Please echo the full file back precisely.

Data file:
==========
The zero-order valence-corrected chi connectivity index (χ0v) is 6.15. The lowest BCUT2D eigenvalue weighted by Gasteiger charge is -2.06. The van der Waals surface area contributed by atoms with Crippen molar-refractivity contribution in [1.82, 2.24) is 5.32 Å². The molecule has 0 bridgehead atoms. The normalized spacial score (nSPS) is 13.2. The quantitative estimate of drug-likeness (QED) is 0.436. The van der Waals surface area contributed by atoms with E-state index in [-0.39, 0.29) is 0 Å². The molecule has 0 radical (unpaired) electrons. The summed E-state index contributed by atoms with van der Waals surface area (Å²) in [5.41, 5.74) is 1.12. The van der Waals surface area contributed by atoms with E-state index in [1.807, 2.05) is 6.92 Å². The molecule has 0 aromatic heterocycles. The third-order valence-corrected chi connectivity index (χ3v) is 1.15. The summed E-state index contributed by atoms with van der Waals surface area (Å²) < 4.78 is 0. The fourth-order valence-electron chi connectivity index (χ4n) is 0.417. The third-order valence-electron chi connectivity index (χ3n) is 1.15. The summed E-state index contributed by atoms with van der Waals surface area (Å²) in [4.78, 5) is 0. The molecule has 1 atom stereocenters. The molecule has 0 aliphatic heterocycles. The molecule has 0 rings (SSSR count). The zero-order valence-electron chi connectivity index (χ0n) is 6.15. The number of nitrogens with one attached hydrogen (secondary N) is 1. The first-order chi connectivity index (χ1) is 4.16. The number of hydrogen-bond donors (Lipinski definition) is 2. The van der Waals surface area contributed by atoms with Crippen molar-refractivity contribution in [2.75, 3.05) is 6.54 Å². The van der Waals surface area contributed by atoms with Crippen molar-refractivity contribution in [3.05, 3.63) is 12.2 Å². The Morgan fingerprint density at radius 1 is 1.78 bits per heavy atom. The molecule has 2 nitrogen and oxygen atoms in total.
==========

The zero-order valence-corrected chi connectivity index (χ0v) is 6.15. The lowest BCUT2D eigenvalue weighted by Gasteiger charge is -2.06. The van der Waals surface area contributed by atoms with Crippen molar-refractivity contribution in [1.82, 2.24) is 5.32 Å². The molecule has 0 bridgehead atoms. The normalized spacial score (nSPS) is 13.2. The quantitative estimate of drug-likeness (QED) is 0.436. The van der Waals surface area contributed by atoms with E-state index in [-0.39, 0.29) is 0 Å². The molecule has 0 radical (unpaired) electrons. The summed E-state index contributed by atoms with van der Waals surface area (Å²) in [5.41, 5.74) is 1.12. The van der Waals surface area contributed by atoms with E-state index in [1.807, 2.05) is 6.92 Å². The molecule has 0 aromatic heterocycles. The third-order valence-corrected chi connectivity index (χ3v) is 1.15. The summed E-state index contributed by atoms with van der Waals surface area (Å²) < 4.78 is 0. The fourth-order valence-electron chi connectivity index (χ4n) is 0.417. The third-order valence-electron chi connectivity index (χ3n) is 1.15. The summed E-state index contributed by atoms with van der Waals surface area (Å²) in [4.78, 5) is 0. The molecule has 1 atom stereocenters. The molecule has 0 aliphatic heterocycles. The molecule has 0 rings (SSSR count). The zero-order valence-electron chi connectivity index (χ0n) is 6.15. The number of nitrogens with one attached hydrogen (secondary N) is 1. The first-order chi connectivity index (χ1) is 4.16. The number of hydrogen-bond donors (Lipinski definition) is 2. The van der Waals surface area contributed by atoms with Crippen molar-refractivity contribution in [2.75, 3.05) is 6.54 Å². The van der Waals surface area contributed by atoms with Crippen molar-refractivity contribution in [3.05, 3.63) is 12.2 Å². The Morgan fingerprint density at radius 1 is 1.78 bits per heavy atom. The molecule has 2 nitrogen and oxygen atoms in total.